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Saturday, April 15, 2017

Motormax 1:24 1941 Plymouth Pickup




While the new stuff is the rage, especially fully-loaded pickup trucks, nothing beats the timless classic of an early 20th century pickup truck.  Now Motormax has been making some iffy strides lately with new 1:24 scale castings that come up short in a lof areas, the pickup trucks seem to be doing quite fine despite lacking a few extra opening parts or details.  This 1941 Plymouth pickup, however, is one of the earlier Motormax 1:24 castings and has lots of detail.  And it is still being sold!








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By 1941 the United States has entered World War II and civilian production of automobiles for 1942 will stop in order to comply with the materials needed for war.  This 1941 Plymouth is one of the last before the big war until a major makeover that wouldn't happen until 1950.  This Plymouth pickup was actually a Dodge truck rebadge for the brand and would be the last pickup for the brand until the car-based Scamp (based on the Dodge Rampage) in the 1980's.  The classic cab, fender, bed, and frame were all common on trucks in this era, so was the I-6 and 3-speed manual, the latter on the floor.  Plymouth was a brand that offer unique cars at discounted price, but problem is it competed too much with Dodge by selling just basically rebadged Dodge vehicles.  All of this came to an end when Chrysler axed the Plymouth brand in 2001.








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There are lots of recolors for this Motormax casting, but I found the dark green and black very appropriate for this truck.  All colors have the lower black fender treatment.  The front has round headlights that sit atop of the black fenders with a large chrome grille that wraps around the hood and flows down to the chrome front bumper, even fanning out into the front fenders.  behind the chrome hood ornament is something you'd rarely see on a Motormax casting today: hinges for the side opening hoods.  Both hoods can open up at the same time, though with some resistance.   On the hood you can find the silver vent fins and Plymouth badge.  The windshield is split with wipers hanging from the top, and right next to the windshield are two chrome lamps: those are the turn signal indicators.  On the sides the classic look continues with black fenders and running boards and silver trim on the door handles and gas cap.  At the rear there is no bumper, one brake light with integrated California plate, and Plymouth stamped on the opening tailgate.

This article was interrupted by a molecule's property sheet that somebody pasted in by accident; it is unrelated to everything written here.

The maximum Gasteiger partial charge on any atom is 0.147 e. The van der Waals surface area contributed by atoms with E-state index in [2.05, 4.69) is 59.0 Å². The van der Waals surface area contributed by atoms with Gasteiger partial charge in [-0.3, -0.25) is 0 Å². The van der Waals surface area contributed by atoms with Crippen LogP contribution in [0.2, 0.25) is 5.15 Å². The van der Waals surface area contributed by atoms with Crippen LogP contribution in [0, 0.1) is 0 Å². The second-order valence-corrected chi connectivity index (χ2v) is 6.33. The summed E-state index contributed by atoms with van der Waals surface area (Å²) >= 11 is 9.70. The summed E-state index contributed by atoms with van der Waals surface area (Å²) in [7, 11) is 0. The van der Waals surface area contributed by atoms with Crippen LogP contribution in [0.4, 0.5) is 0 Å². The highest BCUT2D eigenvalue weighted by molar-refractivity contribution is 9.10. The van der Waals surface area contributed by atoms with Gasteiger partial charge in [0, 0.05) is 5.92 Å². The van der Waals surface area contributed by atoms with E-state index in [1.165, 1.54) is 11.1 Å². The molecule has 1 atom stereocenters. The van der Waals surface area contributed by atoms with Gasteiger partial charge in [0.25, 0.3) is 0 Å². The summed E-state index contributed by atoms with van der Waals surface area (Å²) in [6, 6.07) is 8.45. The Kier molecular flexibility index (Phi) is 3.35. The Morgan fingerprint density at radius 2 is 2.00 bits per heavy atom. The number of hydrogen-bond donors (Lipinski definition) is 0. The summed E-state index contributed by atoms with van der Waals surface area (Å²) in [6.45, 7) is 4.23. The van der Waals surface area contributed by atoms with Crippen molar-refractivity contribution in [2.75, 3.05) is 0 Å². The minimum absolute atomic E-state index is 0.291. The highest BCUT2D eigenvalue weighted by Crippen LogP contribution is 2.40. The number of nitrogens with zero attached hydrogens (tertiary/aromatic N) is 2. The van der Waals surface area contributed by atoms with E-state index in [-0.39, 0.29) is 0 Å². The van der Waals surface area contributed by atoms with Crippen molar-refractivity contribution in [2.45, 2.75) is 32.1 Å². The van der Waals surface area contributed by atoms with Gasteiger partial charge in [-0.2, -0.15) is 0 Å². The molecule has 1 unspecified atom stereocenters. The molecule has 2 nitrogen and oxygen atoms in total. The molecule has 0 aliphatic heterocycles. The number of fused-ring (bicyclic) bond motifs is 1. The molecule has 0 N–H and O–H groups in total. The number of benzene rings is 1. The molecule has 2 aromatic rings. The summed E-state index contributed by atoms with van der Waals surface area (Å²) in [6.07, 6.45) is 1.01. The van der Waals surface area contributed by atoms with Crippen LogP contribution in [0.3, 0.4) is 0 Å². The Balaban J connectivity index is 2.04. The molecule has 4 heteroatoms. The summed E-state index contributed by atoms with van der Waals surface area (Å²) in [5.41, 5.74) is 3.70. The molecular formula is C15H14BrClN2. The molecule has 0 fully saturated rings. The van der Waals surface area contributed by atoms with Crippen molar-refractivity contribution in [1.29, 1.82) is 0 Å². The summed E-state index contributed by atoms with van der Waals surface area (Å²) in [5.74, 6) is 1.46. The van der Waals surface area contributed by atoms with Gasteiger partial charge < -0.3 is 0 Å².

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The wheels are nice black steel wheels with chrome Plymouth badge and look good on this truck, but the modern spare tire visible from the bumperless rear is not.  The base shows off excellet details from the drivetrain to the rear axle with leaf springs and the front steerable wheels, but the company information gets in the way of the exhaust system so I had to make my own mark in this area.  The bed area is functional but could use some detailed wood trim; I detailed the silver brackets in between the planks but that would not be enough and it was a bit messy and tight to get the Sharpie in the corners of the bed.  Opening the hoods reveals a nice treat with the I-6 detailed with a chrome block and more.  The air cleaner and carburator sits up top, the radiator hose connects to the upper block, the oil filter canister, the drive belt, the fan, even the large horn that rest on top of the valve cover.  Very nicely done.






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Inside the real treat is the tan interior color that breaks off the darker colors of the outside.  In typical truck fashion you get a bench seat, door panels with release and crank window handles, a flat dashboard where you only get one speedometer gauge to the left and a radio speaker in the ribbed center.  The 3-spoke steering wheel and floor shifter finish up the otherwise work-biased interior deco.  This is one very nicely done truck from Motormax, not that it's not the first since there's a lot of great trucks from Motormax recently from the Ranchero to the Ford F-150, but as one of the earliest the Plymouth just offers more.

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